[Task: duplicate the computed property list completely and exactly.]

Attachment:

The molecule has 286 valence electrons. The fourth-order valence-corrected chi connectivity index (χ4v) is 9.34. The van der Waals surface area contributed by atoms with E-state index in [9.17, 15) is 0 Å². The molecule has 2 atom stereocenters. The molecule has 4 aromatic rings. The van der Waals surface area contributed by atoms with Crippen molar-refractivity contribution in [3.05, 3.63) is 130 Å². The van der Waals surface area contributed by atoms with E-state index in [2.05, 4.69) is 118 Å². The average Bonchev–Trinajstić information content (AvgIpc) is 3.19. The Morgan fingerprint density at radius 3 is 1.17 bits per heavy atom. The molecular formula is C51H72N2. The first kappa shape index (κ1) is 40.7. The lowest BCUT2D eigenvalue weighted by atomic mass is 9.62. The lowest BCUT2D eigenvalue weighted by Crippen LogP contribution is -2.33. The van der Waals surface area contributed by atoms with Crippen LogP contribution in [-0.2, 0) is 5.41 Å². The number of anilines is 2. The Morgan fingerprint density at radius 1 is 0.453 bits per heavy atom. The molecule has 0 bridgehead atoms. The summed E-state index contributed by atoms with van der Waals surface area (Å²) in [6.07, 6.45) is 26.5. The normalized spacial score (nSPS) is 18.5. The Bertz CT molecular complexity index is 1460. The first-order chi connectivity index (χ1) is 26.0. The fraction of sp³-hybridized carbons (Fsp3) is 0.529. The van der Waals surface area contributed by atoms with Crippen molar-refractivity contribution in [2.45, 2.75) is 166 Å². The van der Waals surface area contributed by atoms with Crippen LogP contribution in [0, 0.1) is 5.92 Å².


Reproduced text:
The molecule has 286 valence electrons. The fourth-order valence-corrected chi connectivity index (χ4v) is 9.34. The van der Waals surface area contributed by atoms with E-state index in [9.17, 15) is 0 Å². The molecule has 2 atom stereocenters. The molecule has 4 aromatic rings. The van der Waals surface area contributed by atoms with Crippen molar-refractivity contribution in [3.05, 3.63) is 130 Å². The van der Waals surface area contributed by atoms with E-state index in [2.05, 4.69) is 118 Å². The average Bonchev–Trinajstić information content (AvgIpc) is 3.19. The Morgan fingerprint density at radius 3 is 1.17 bits per heavy atom. The molecular formula is C51H72N2. The first kappa shape index (κ1) is 40.7. The lowest BCUT2D eigenvalue weighted by atomic mass is 9.62. The lowest BCUT2D eigenvalue weighted by Crippen LogP contribution is -2.33. The van der Waals surface area contributed by atoms with Crippen LogP contribution in [-0.2, 0) is 5.41 Å². The number of anilines is 2. The Morgan fingerprint density at radius 1 is 0.453 bits per heavy atom. The molecule has 0 bridgehead atoms. The summed E-state index contributed by atoms with van der Waals surface area (Å²) in [6.07, 6.45) is 26.5. The normalized spacial score (nSPS) is 18.5. The Bertz CT molecular complexity index is 1460. The first-order chi connectivity index (χ1) is 26.0. The fraction of sp³-hybridized carbons (Fsp3) is 0.529. The van der Waals surface area contributed by atoms with Crippen molar-refractivity contribution in [2.45, 2.75) is 166 Å². The van der Waals surface area contributed by atoms with Crippen LogP contribution in [0, 0.1) is 5.92 Å².